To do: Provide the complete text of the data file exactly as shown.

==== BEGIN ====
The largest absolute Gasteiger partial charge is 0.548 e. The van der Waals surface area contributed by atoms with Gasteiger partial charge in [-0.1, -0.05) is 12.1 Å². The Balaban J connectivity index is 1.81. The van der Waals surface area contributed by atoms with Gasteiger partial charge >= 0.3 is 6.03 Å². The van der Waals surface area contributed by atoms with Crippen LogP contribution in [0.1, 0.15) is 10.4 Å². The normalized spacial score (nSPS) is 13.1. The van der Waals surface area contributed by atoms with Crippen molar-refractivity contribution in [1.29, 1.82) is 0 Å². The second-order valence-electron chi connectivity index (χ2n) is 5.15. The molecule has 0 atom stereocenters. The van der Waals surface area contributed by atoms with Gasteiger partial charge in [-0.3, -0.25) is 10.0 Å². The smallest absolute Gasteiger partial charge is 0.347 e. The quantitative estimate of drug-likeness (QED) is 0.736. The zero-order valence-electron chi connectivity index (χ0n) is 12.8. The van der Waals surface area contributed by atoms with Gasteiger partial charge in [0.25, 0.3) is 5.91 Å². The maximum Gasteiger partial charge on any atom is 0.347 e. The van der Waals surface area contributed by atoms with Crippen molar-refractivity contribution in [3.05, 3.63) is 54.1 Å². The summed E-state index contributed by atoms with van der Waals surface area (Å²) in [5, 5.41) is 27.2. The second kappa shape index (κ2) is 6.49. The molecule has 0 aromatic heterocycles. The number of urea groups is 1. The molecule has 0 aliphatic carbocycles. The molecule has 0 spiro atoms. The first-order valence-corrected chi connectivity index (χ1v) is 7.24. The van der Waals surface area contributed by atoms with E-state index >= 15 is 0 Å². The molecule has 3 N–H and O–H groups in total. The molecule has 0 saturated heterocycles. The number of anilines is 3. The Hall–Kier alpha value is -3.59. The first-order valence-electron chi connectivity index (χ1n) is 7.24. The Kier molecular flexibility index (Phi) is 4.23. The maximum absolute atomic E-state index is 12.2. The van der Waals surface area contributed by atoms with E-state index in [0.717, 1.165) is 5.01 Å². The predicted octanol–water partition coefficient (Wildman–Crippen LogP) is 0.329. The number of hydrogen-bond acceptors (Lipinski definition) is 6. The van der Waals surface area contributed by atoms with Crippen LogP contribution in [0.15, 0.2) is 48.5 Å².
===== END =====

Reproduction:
The largest absolute Gasteiger partial charge is 0.548 e. The van der Waals surface area contributed by atoms with Gasteiger partial charge in [-0.1, -0.05) is 12.1 Å². The Balaban J connectivity index is 1.81. The van der Waals surface area contributed by atoms with Gasteiger partial charge >= 0.3 is 6.03 Å². The van der Waals surface area contributed by atoms with Crippen LogP contribution in [0.1, 0.15) is 10.4 Å². The normalized spacial score (nSPS) is 13.1. The van der Waals surface area contributed by atoms with Crippen molar-refractivity contribution in [1.29, 1.82) is 0 Å². The second-order valence-electron chi connectivity index (χ2n) is 5.15. The molecule has 0 atom stereocenters. The van der Waals surface area contributed by atoms with Gasteiger partial charge in [-0.3, -0.25) is 10.0 Å². The smallest absolute Gasteiger partial charge is 0.347 e. The quantitative estimate of drug-likeness (QED) is 0.736. The zero-order valence-electron chi connectivity index (χ0n) is 12.8. The van der Waals surface area contributed by atoms with Gasteiger partial charge in [0.25, 0.3) is 5.91 Å². The maximum Gasteiger partial charge on any atom is 0.347 e. The van der Waals surface area contributed by atoms with Crippen molar-refractivity contribution in [3.05, 3.63) is 54.1 Å². The summed E-state index contributed by atoms with van der Waals surface area (Å²) in [5, 5.41) is 27.2. The second kappa shape index (κ2) is 6.49. The molecule has 0 aromatic heterocycles. The number of urea groups is 1. The molecule has 0 aliphatic carbocycles. The molecule has 0 spiro atoms. The first-order valence-corrected chi connectivity index (χ1v) is 7.24. The van der Waals surface area contributed by atoms with E-state index >= 15 is 0 Å². The molecule has 3 N–H and O–H groups in total. The molecule has 0 saturated heterocycles. The number of anilines is 3. The Hall–Kier alpha value is -3.59. The first-order valence-electron chi connectivity index (χ1n) is 7.24. The Kier molecular flexibility index (Phi) is 4.23. The maximum absolute atomic E-state index is 12.2. The van der Waals surface area contributed by atoms with E-state index in [0.717, 1.165) is 5.01 Å². The predicted octanol–water partition coefficient (Wildman–Crippen LogP) is 0.329. The number of hydrogen-bond acceptors (Lipinski definition) is 6. The van der Waals surface area contributed by atoms with Crippen LogP contribution in [0.15, 0.2) is 48.5 Å².